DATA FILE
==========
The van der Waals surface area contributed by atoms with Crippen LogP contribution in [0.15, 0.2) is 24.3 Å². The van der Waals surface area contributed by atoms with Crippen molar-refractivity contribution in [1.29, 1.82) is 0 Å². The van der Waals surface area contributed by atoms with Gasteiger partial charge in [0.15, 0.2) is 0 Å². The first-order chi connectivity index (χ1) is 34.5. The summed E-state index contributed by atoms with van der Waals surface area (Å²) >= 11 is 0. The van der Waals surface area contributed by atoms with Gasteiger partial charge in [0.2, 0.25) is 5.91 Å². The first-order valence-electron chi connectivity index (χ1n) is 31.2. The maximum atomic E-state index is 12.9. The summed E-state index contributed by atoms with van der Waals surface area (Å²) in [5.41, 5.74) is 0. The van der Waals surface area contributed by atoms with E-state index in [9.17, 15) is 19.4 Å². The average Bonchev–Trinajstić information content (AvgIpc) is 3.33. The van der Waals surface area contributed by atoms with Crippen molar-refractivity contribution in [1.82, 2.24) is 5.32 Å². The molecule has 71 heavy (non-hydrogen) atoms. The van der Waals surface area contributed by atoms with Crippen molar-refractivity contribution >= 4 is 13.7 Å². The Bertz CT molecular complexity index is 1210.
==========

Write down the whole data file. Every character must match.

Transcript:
The van der Waals surface area contributed by atoms with Crippen LogP contribution in [0.15, 0.2) is 24.3 Å². The van der Waals surface area contributed by atoms with Crippen molar-refractivity contribution in [1.29, 1.82) is 0 Å². The van der Waals surface area contributed by atoms with Gasteiger partial charge in [0.15, 0.2) is 0 Å². The first-order chi connectivity index (χ1) is 34.5. The summed E-state index contributed by atoms with van der Waals surface area (Å²) >= 11 is 0. The van der Waals surface area contributed by atoms with Gasteiger partial charge in [0.2, 0.25) is 5.91 Å². The first-order valence-electron chi connectivity index (χ1n) is 31.2. The maximum atomic E-state index is 12.9. The summed E-state index contributed by atoms with van der Waals surface area (Å²) in [5.41, 5.74) is 0. The van der Waals surface area contributed by atoms with E-state index in [9.17, 15) is 19.4 Å². The average Bonchev–Trinajstić information content (AvgIpc) is 3.33. The van der Waals surface area contributed by atoms with Crippen molar-refractivity contribution in [1.82, 2.24) is 5.32 Å². The molecule has 71 heavy (non-hydrogen) atoms. The van der Waals surface area contributed by atoms with Crippen molar-refractivity contribution >= 4 is 13.7 Å². The Bertz CT molecular complexity index is 1210.